• Menander. The Plays and Fragments. Trans. Peter Brown (Oxford: Oxford University Press, 2001).
  • Mimnermus. See Greek Lyric: An Anthology in Translation (1996); includes fragments.
  • Moiro. See Sappho’s Lyre (1991).
  • Nicolaus of Damascus. Brill’s New Jacoby. An online resource available by paid subscription, with Greek text and English translation: http://referenceworks.brillonline.com/browse/brill-s-new-jacoby; no printed English translation is available. See also Excerpta de insidiis.
  • Nossis. See Sappho’s Lyre (1991).
  • The Older Sophists: A Complete Translation by Several Hands of the Fragments in Die Fragmente der Vorsokratiker edited by Diels-Kranz with a New Edition of Antiphon and Euthydemus. Ed. Rosamund Kent Sprague (Columbia, SC: University of South Carolina Press, 1972).
  • Palatine Anthology. The Greek Anthology. Trans. W. R. Paton. 5 vols. Loeb Classical Library (Cambridge, MA: Harvard University Press, 1925–1927).
  • Pausanias. Guide to Greece. Trans. Peter Levi. 2 vols. (London: Penguin Books, 1971).
  • Philemon. The Fragments of Attic Comedy After Meineke, Bergk, and Kock. Trans. J. M. Edmonds (Leiden, Netherlands: Brill, 1957–1961).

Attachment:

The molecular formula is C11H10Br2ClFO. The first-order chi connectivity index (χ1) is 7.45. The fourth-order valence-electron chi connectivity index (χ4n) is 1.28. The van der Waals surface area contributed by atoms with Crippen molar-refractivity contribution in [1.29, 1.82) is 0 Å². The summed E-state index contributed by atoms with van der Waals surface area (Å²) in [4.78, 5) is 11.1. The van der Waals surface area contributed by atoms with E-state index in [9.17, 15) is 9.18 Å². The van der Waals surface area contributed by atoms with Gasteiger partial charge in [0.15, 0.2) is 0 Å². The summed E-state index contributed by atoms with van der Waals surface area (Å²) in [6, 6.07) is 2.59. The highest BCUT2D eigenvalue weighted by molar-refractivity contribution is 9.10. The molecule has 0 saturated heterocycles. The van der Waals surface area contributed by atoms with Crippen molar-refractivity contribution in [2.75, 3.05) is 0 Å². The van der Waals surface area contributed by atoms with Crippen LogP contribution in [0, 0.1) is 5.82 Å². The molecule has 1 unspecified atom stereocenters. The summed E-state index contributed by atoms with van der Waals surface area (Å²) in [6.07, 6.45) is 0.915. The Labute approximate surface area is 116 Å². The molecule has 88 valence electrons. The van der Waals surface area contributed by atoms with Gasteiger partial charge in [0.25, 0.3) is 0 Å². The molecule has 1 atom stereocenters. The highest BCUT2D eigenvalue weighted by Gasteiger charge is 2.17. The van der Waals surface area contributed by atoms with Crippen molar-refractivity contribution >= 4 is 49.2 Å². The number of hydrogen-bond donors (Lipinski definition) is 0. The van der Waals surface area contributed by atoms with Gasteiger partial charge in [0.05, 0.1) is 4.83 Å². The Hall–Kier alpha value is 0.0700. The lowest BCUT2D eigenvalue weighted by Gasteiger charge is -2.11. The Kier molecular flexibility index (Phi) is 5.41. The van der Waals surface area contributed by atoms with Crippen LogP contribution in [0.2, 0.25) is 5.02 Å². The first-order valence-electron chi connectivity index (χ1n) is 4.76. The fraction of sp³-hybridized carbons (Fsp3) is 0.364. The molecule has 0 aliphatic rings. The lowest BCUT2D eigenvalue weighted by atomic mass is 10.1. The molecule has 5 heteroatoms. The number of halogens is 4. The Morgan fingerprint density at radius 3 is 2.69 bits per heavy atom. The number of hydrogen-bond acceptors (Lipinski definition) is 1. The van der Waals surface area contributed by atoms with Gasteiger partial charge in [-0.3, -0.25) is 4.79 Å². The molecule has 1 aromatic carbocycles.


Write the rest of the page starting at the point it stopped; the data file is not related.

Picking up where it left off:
• Pindar. See Greek Lyric: An Anthology in Translation (1996); includes Olympian Odes.
  • Plato. The Collected Dialogues. Ed. Edith Hamilton and Huntington Cairns (Princeton, NJ: Princeton University Press, 1971); includes Apology, Crito, Gorgias, Protagoras, The Republic, Statesman, Symposium, Theatetus.
  • Pliny. Natural History. Trans. H. Rackham. 10 vols. Loeb Classical Library (Cambridge, MA: Harvard University Press, 1967–1975).
  • Plutarch. The Age of Alexander: Ten Greek Lives. Trans. Ian Scott-Kilvert and Timothy E. Duff. Rev. ed. (London: Penguin Books, 2011); includes Alexander.
  • ———. On Sparta. Trans. Richard J. A. Talbert (London: Penguin Books, 2005); includes Agis and Cleomenenes, Lycurgus, and Xenophon’s Constitution of the Spartans.
  • ———. Greek Lives. Trans. Robin Waterfield (Oxford: Oxford University Press, 1998); includes Cimon, Lycurgus, Pericles, Solon.
  • ———. Rise and Fall of Athens. Nine Greek Lives. Trans. Ian Scott-Kilvert (London: Penguin Books, 1960); includes Aristides, Cimon, Pericles, Solon.